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Medicare created a puzzle piece being put into place

Medicare compliance

The Department of Health continues to focus on Medicare Benefits Scheme (MBS) compliance. This means that it is increasingly likely that your MBS practices will come under scrutiny at some stage. While this can be stressful, it may be prompted by any number of factors and does not necessarily mean you are accused of any incorrect billing or conduct.

Tuesday, 15 November 2022

Quick guide

  • Ensure you know and understand every Medicare Benefit Schedule (MBS) item number you use (including the descriptor and explanatory note), as it is your responsibility to apply item numbers in a manner consistent with the law.
  • Maintain tight control over what is being billed against your provider number, as you are legally responsible for all items billed to Medicare under your provider number or in your name.
  • Keep up to date with your clinical knowledge and your professional peer network so you understand what is considered ‘acceptable practice’ and whether your practice deviates from it.
  • Keep medical records that contain sufficient clinical information to explain the service and enable another practitioner to effectively undertake the patient’s ongoing care.


The Department of Health continually develops and refines its compliance schemes to ensure providers meet all requirements of the MBS and the law. This means that it is increasingly likely that your MBS claims will come under scrutiny at some stage. While this can be stressful, it may be prompted by several factors and does not necessarily mean you have engaged in any incorrect billing or inappropriate practice.

The consequences of being found to be billing inappropriately can be serious. You will likely be required to personally repay any incorrectly paid benefits. In serious cases you may be disqualified from the MBS or referred to regulatory and other bodies for investigation.

Employing risk management strategies and adhering to good billing practices reduces the likelihood that your compliance activity will have an adverse outcome.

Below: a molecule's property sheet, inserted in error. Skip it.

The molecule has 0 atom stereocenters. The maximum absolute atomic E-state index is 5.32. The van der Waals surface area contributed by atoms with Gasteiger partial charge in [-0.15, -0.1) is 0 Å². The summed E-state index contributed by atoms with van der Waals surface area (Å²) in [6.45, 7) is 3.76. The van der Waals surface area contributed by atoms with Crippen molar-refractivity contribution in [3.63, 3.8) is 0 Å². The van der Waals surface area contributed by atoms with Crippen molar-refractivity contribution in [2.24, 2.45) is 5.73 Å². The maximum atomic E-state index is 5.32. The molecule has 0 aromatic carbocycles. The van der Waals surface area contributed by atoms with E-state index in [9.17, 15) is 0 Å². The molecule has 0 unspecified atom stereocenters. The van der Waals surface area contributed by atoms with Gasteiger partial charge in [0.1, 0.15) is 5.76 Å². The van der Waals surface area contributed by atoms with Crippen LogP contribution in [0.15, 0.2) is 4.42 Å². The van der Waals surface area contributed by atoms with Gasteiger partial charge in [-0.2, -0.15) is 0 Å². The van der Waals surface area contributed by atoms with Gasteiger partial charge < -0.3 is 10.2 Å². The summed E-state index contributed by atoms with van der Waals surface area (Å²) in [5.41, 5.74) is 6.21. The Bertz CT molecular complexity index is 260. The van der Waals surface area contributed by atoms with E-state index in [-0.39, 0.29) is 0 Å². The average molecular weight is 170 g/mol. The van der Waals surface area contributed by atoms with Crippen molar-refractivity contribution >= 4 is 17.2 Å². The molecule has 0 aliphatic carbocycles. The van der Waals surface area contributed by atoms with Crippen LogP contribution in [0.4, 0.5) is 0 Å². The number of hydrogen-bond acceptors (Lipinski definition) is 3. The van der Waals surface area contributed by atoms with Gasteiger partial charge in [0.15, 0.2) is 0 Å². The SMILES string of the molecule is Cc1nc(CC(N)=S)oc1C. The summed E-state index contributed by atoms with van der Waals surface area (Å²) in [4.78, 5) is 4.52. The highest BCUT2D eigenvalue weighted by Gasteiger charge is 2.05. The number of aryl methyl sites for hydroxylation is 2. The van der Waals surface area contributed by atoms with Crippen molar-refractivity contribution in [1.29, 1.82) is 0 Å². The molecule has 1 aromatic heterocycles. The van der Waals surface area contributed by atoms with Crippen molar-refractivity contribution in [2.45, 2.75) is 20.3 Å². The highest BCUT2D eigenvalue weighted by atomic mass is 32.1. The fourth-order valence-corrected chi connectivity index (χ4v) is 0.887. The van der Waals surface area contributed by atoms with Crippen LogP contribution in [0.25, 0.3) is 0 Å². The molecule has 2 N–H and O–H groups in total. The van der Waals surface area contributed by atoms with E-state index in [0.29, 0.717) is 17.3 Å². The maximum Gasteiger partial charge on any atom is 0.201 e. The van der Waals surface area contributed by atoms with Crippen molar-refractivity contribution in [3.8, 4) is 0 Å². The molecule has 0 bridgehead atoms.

Know your Medicare Benefit Schedule requirements

Know what you are billing. Staying up to date with the volume of MBS items and descriptors may be daunting but it is your responsibility to ensure you apply current MBS item numbers in a manner consistent with the law. This requires you to know and understand every item number and descriptor you use and apply reasonable judgement in interpreting them.

Summaries are no substitute for reading the full item descriptor and explanatory notes to determine what item to bill and ensure you meet the MBS requirements.

Items and descriptors do change. Make sure you refer to the current online version at MBSonline.gov.au when checking items. Get into the habit of regularly checking common items. A range of resources are also available from Avant - Medicare: what you need to know to help you interpret and use item numbers. The AskMBS@health.gov.au service can provide written clarification about interpretation and application of items.

When evaluating your Medicare billing practices, it is tempting to focus only on your use of MBS item numbers and compliance with item descriptors. However, ‘inappropriate practice’ can include any conduct unacceptable to your peers, including:

  • providing unnecessary or excessive services (including ordering pathology tests or diagnostic imaging)
  • prescribing an inappropriate drug or at an inappropriate dosage
  • failing to take an adequate history or perform an adequate clinical examination
  • failing to address the underlying medical problem
  • failing to make adequate contemporaneous medical records or obtain proper consent
  • billing Medicare for an ineligible service
  • using an incorrect item number.

Fulfilling your obligation under the MBS is not only about billing the correct item number, but also requires you to understand and comply with all aspects of appropriate practice.

Maintain control or oversight

You are responsible for all items billed under your provider number. Generally, neither your employer nor your indemnity insurance will cover any penalties or repayments if your MBS practice is found to be inappropriate or incorrect. It is, therefore, in your own interests that you maintain tight control over your provider number and what is being billed against it.